Sport bowlers honored

by Bob Johnson 0

Rebekah Diers and Jim Thomas are the 2009-10 USBC Sport Bowling High Average Award winners in the adult divisions, while Brittni Hamilton and Aaron Lorincz took honors in the youth divisions.

Hamilton, 20, of Amherst, N.Y., is a Junior Team USA member who won the 2010 USBC Junior Gold Championships in July. In her Monday Youth PBA Sport Scholarship league at Clover Lanes, she averaged 203 over 48 games to take national honors in the Youth Female division.

“Bowling on Sport shots in tournaments all over the world definitely helped give me an advantage when bowling this summer,” Hamilton said. “It’s such a prestigious award that I am honored to receive. It shows me that all of my hard work paid off, and it’s a great feeling.”

Hamilton, who attends Vanderbilt University, started bowling on Sport conditions when she was 13. She credits her coach, Kelvin Parker, and her ball driller, Dave Werner, saying they “spent countless hours with me this summer” to help her be successful.

In the Youth Male division, Lorincz, 21, of Belleville, Mich., averaged 209 over 48 games in the SU Ottman Jr. PBA league at Sunnybrook Lanes. He started bowling at age 12 and joined his first Sport league in 2008. He said he worked on various techniques, such as hand position and ball speed, so he could adapt to the various Sport conditions.

“It was an award that I certainly strived for all summer,” Lorincz said. “I knew it was within my skill level to achieve, but to perform at this level, throughout the entire season, was very gratifying.”

Diers, 22, of Troy, Ill., was the top performer in the Adult Female division with a 210 average over 57 games in the PBA Experience Trio league at Stars & Strikes Lanes. She started bowling at age 6 and competed on Sport conditions in Junior Gold competition and during her collegiate career at McKendree University. But the PBA Experience Trio  was the first Sport league in which she had competed.

“Throughout my college career I grew as a bowler and learned a lot about the sport,” said Diers, who added she can’t stress enough the importance of quality practice time and coaching. “I think the knowledge I gained during this point in my career really helped me excel on the Sport shots.”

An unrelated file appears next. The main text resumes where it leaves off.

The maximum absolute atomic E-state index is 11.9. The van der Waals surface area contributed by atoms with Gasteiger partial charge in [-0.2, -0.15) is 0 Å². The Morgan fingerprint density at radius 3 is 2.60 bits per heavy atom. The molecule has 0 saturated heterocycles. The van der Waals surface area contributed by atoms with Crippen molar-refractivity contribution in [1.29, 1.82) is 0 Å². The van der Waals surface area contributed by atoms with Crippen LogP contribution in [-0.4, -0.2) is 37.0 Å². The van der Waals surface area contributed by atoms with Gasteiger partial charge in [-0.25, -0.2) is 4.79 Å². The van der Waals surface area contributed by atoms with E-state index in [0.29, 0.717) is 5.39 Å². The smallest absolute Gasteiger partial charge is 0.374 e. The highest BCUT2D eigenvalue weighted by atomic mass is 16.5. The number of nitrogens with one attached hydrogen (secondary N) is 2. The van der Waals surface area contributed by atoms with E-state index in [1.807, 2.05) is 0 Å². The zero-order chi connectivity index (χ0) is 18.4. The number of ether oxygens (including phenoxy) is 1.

Diers was the 2008 USBC Youth Open All-Events champion and participated in the 2009 Clash of Champions, in which she reached the championship match before falling to PBA champion and USBC spokesperson Chris Barnes. She also was a two-time first-team collegiate All-American, and Most Valuable Player at the 2007 USBC Intercollegiate Team Championships.

The Adult Male winner, Thomas, 36, of Endwell, N.Y., averaged 226 over 75 games in the PBA Experience league at Midway Lanes. He started bowling at age 11 and has bowled in Sport leagues for nearly a decade. He said a key element to his success was his equipment as he was able to match his bowling balls to the conditions “quite well for the majority of the year. It gave me the ability to play parts of the lane that were comfortable to me.”

Thomas has won more than 30 tournaments in addition to many local honors and awards. He has participated in three U.S. Opens, with a high finish of 61st in 2009, and the USBC Masters.

“I would say that this just might be the biggest award I have ever received,” Thomas said. “With the many thousands of participants that compete in such leagues, it doesn’t seem like something that can actually happen. It’s quite a shock.”

To be eligible for the Sport Bowling National High Average Award, competitors must have bowled a minimum of 48 games in a certified Sport Bowling league during the 2009-10 season.

Bob Johnson

Bob Johnson has received more national writing awards than any other bowling writer — close to 70 over the course of his 40-year career. He began at age 16 as a staff writer and then assistant editor for the weekly Pacific Bowler newspaper in his native California, and within three years was writing feature stories for Bowlers Journal. He has written for the magazine ever since, except for a five-year span when he was hired as the founding editor of another magazine. He moved to Chicago in 2000 and spent 13 years in the Windy City, including five as Bowlers Journal’s Editor. In 1975, Johnson received the Robert E. Kennedy Award as California’s top undergraduate high school journalist. Five years earlier, on the lanes, he had shared the Bantam Division Doubles championship in the Orange County Junior Bowling Association Championships. Today, he continues to work full-time for Bowlers Journal as its Senior Editor, to write his popular “Strikes Me” column, and to edit Luby Publishing Inc.’s weekly business-to-business Cyber Report.

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